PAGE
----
Construction and renovation costs in Melbourne have increased by 7.3% in the past year

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Since the onset of COVID-19, the global economy has been struggling. Things are getting more and more expensive every day and inflation is at an all-time high. It’s therefore not surprising that construction costs have also increased rapidly. In fact, Australian construction costs have increased by 7.3 percent in the past year alone. This is the highest growth rate recorded since 2005.

This growth has been attributed to the increased cost of building materials and labor shortages, particularly during lockdowns. Things are particularly dire in Victoria –  the building costs in this state have been rising higher than those of all other Australian states. This is because there has been a hike in supply prices particularly due to supply shortages.

Timber and steel have especially been in short supply, making them more expensive than usual when you do find them. It’s therefore not surprising that it’s now more expensive than ever to finish building a home, leading to a rise in insolvencies. Due to such problems, the Australian Prudential Regulation Authority (APRA) has recently introduced some changes in debt financing.

These now require all mortgage applicants to be able to financially handle a 3 percent increase in interest rates. This is expected to reduce the burden of debt among home builders. However, it may result in one negative effect – a decrease in the number of people building houses.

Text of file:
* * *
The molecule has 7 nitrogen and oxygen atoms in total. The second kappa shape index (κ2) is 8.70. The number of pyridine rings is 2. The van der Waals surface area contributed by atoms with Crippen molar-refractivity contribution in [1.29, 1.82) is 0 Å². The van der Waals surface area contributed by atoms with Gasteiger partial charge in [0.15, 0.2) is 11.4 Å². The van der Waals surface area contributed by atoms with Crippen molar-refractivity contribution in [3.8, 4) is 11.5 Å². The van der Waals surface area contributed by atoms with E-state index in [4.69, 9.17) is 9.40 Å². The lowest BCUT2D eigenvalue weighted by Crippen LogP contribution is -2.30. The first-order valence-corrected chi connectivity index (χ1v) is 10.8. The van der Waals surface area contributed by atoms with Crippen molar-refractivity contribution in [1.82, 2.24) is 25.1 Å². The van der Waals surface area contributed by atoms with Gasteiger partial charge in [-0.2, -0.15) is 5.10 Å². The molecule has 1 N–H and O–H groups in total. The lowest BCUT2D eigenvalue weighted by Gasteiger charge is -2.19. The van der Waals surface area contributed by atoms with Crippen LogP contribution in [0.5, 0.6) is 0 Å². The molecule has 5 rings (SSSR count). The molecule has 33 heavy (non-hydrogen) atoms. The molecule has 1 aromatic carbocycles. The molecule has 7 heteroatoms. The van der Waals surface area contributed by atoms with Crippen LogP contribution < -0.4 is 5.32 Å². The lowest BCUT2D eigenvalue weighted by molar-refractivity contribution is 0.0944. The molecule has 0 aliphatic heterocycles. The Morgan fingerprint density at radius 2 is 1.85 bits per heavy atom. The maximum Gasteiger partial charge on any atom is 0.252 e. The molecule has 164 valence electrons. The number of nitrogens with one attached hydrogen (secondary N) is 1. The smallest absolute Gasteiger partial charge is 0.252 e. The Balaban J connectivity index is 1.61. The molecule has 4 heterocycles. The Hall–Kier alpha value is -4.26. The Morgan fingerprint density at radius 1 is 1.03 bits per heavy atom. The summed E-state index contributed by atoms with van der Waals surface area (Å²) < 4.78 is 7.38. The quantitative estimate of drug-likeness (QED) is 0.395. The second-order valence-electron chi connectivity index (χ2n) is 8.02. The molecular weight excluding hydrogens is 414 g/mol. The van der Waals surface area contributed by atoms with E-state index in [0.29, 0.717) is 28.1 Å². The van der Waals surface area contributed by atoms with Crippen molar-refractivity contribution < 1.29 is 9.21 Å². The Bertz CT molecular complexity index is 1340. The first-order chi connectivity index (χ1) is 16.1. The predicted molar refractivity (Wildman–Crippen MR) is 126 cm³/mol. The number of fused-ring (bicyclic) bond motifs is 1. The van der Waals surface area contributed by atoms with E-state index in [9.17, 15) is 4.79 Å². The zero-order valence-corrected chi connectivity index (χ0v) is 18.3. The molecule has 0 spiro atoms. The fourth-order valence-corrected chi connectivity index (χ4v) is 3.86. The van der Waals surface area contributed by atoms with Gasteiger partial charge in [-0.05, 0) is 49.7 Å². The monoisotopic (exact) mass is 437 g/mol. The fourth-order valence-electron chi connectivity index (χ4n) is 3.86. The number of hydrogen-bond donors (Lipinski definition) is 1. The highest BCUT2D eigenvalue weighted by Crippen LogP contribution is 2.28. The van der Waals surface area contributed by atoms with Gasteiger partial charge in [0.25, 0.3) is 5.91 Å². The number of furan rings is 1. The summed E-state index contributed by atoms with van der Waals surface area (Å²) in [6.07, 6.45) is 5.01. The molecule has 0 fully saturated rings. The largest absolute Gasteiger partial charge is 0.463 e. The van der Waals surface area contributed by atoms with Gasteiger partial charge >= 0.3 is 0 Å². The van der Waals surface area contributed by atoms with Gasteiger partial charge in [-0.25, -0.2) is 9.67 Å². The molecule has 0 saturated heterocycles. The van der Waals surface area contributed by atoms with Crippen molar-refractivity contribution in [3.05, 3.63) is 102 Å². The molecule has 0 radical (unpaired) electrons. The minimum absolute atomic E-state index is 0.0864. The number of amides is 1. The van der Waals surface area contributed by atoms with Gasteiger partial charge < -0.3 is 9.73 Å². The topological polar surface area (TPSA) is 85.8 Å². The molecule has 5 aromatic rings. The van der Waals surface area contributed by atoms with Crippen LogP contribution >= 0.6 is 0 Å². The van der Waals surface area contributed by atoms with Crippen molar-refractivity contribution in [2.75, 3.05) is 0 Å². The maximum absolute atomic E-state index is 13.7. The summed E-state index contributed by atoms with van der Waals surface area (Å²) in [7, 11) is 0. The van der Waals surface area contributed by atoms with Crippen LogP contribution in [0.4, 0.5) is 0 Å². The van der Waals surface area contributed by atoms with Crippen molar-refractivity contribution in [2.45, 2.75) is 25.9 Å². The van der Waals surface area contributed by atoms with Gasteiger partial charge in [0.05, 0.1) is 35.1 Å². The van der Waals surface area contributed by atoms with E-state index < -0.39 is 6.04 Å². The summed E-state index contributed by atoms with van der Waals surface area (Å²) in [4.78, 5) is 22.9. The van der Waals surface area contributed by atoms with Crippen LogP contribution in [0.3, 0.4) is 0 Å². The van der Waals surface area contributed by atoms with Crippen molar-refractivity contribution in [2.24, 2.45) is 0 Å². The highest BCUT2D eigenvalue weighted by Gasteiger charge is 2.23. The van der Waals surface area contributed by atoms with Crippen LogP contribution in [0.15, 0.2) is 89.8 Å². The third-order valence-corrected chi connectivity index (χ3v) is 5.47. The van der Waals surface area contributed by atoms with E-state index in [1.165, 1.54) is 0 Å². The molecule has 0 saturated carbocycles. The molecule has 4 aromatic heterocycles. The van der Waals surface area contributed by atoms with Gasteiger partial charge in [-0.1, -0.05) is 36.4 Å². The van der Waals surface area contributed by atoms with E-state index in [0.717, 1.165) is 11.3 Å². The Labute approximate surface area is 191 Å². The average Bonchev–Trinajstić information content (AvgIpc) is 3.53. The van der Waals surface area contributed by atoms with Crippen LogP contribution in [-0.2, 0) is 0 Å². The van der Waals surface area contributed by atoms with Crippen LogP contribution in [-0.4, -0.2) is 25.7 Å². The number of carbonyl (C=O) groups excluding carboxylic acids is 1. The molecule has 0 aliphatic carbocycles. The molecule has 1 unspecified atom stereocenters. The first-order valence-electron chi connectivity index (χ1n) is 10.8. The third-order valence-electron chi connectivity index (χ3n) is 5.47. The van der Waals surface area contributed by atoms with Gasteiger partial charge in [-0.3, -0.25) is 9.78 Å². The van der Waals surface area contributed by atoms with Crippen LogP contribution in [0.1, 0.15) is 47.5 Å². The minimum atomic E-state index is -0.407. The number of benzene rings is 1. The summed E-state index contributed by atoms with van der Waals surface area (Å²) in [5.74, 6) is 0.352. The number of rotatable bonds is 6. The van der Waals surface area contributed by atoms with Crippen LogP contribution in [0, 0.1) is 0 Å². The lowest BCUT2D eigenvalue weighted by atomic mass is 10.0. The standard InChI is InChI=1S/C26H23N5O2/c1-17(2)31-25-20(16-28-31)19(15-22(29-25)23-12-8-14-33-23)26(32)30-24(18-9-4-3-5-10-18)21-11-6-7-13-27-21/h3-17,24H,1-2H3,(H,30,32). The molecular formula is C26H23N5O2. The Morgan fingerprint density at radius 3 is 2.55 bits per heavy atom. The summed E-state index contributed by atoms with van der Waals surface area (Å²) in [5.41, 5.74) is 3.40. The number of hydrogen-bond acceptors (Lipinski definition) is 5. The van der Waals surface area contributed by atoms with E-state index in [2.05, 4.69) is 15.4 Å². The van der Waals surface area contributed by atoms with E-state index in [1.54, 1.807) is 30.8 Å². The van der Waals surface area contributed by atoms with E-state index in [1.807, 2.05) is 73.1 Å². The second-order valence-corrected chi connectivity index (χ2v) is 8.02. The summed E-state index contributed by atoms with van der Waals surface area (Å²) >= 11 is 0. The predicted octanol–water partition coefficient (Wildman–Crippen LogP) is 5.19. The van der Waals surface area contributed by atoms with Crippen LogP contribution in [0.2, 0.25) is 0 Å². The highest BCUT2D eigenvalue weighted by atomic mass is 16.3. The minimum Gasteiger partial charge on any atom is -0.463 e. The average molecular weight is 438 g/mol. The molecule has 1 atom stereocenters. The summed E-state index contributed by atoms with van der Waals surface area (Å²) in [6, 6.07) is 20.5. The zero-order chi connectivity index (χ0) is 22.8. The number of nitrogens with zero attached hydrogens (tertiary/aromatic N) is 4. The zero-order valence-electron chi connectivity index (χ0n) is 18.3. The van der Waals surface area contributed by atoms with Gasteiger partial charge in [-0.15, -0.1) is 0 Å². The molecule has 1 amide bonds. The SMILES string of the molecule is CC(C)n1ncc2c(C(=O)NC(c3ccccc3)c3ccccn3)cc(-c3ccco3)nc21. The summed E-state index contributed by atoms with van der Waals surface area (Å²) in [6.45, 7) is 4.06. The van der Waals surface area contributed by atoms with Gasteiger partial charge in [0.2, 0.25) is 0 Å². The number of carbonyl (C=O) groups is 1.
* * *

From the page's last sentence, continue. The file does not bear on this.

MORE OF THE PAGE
This is particularly discouraging considering that the construction industry is Victoria’s biggest full-time employer and is responsible for over 46 percent of the state’s tax revenue. Nationally, there’s also some concern over the threat that underinsurance now poses. As such, insurance experts are now more than ever encouraging homeowners to track their sum insured and ensure that it’s enough for worst case scenarios.

However, not everything is dire – the Commonwealth Bank expects residential prices to fall by 10% in 2023. Interestingly, the National Australian Bank predicts a similar decline as well.

Sources: & Master Builder Victoria